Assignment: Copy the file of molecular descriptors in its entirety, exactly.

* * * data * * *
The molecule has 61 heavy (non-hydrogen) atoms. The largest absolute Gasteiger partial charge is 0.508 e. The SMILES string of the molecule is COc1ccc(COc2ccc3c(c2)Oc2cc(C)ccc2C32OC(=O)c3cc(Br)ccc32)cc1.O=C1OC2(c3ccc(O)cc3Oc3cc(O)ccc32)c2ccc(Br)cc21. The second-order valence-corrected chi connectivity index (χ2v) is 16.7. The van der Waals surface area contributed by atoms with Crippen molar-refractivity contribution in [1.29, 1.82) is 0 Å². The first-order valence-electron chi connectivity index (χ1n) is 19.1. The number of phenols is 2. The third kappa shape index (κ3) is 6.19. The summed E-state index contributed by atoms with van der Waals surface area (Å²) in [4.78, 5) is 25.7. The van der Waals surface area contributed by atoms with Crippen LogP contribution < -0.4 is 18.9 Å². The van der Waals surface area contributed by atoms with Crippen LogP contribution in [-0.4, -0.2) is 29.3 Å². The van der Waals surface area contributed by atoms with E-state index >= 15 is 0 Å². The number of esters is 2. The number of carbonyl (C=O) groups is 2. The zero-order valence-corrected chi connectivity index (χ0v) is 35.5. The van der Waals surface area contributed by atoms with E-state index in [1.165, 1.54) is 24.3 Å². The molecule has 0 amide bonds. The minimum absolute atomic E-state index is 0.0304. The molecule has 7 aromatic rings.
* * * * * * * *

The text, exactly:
The molecule has 61 heavy (non-hydrogen) atoms. The largest absolute Gasteiger partial charge is 0.508 e. The SMILES string of the molecule is COc1ccc(COc2ccc3c(c2)Oc2cc(C)ccc2C32OC(=O)c3cc(Br)ccc32)cc1.O=C1OC2(c3ccc(O)cc3Oc3cc(O)ccc32)c2ccc(Br)cc21. The second-order valence-corrected chi connectivity index (χ2v) is 16.7. The van der Waals surface area contributed by atoms with Crippen molar-refractivity contribution in [1.29, 1.82) is 0 Å². The first-order valence-electron chi connectivity index (χ1n) is 19.1. The number of phenols is 2. The third kappa shape index (κ3) is 6.19. The summed E-state index contributed by atoms with van der Waals surface area (Å²) in [4.78, 5) is 25.7. The van der Waals surface area contributed by atoms with Crippen LogP contribution < -0.4 is 18.9 Å². The van der Waals surface area contributed by atoms with Crippen LogP contribution in [-0.4, -0.2) is 29.3 Å². The van der Waals surface area contributed by atoms with E-state index >= 15 is 0 Å². The number of esters is 2. The number of carbonyl (C=O) groups is 2. The zero-order valence-corrected chi connectivity index (χ0v) is 35.5. The van der Waals surface area contributed by atoms with E-state index in [1.165, 1.54) is 24.3 Å². The molecule has 0 amide bonds. The minimum absolute atomic E-state index is 0.0304. The molecule has 7 aromatic rings.